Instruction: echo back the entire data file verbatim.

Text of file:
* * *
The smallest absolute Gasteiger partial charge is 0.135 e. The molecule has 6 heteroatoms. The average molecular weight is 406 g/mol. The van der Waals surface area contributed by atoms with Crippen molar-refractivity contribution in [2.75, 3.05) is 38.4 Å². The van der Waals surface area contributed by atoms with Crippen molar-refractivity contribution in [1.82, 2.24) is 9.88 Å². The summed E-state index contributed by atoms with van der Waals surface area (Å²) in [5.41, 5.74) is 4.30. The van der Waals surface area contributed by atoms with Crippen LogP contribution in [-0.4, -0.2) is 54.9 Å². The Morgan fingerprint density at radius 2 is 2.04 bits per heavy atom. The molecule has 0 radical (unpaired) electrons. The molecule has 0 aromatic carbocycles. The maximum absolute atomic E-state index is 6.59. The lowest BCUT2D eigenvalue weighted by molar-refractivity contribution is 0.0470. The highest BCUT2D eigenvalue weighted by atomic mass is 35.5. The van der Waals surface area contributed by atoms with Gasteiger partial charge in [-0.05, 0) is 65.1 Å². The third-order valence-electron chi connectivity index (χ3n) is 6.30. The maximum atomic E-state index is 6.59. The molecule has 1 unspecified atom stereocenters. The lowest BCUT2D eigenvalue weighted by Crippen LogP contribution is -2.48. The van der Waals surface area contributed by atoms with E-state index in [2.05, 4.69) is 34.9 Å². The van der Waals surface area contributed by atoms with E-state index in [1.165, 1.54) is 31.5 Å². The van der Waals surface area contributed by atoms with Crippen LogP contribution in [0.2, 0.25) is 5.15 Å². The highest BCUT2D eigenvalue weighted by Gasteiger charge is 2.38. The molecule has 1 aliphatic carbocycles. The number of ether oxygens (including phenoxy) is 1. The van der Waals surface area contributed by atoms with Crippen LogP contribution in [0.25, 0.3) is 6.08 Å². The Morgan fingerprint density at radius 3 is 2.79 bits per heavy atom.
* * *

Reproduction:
The smallest absolute Gasteiger partial charge is 0.135 e. The molecule has 6 heteroatoms. The average molecular weight is 406 g/mol. The van der Waals surface area contributed by atoms with Crippen molar-refractivity contribution in [2.75, 3.05) is 38.4 Å². The van der Waals surface area contributed by atoms with Crippen molar-refractivity contribution in [1.82, 2.24) is 9.88 Å². The summed E-state index contributed by atoms with van der Waals surface area (Å²) in [5.41, 5.74) is 4.30. The van der Waals surface area contributed by atoms with Crippen LogP contribution in [-0.4, -0.2) is 54.9 Å². The Morgan fingerprint density at radius 2 is 2.04 bits per heavy atom. The molecule has 0 radical (unpaired) electrons. The molecule has 0 aromatic carbocycles. The maximum absolute atomic E-state index is 6.59. The lowest BCUT2D eigenvalue weighted by molar-refractivity contribution is 0.0470. The highest BCUT2D eigenvalue weighted by atomic mass is 35.5. The van der Waals surface area contributed by atoms with Gasteiger partial charge in [-0.05, 0) is 65.1 Å². The third-order valence-electron chi connectivity index (χ3n) is 6.30. The maximum atomic E-state index is 6.59. The molecule has 1 unspecified atom stereocenters. The lowest BCUT2D eigenvalue weighted by Crippen LogP contribution is -2.48. The van der Waals surface area contributed by atoms with E-state index in [2.05, 4.69) is 34.9 Å². The van der Waals surface area contributed by atoms with E-state index in [1.165, 1.54) is 31.5 Å². The van der Waals surface area contributed by atoms with Crippen LogP contribution in [0.2, 0.25) is 5.15 Å². The highest BCUT2D eigenvalue weighted by Gasteiger charge is 2.38. The molecule has 1 aliphatic carbocycles. The number of ether oxygens (including phenoxy) is 1. The van der Waals surface area contributed by atoms with Crippen LogP contribution in [0.25, 0.3) is 6.08 Å². The Morgan fingerprint density at radius 3 is 2.79 bits per heavy atom.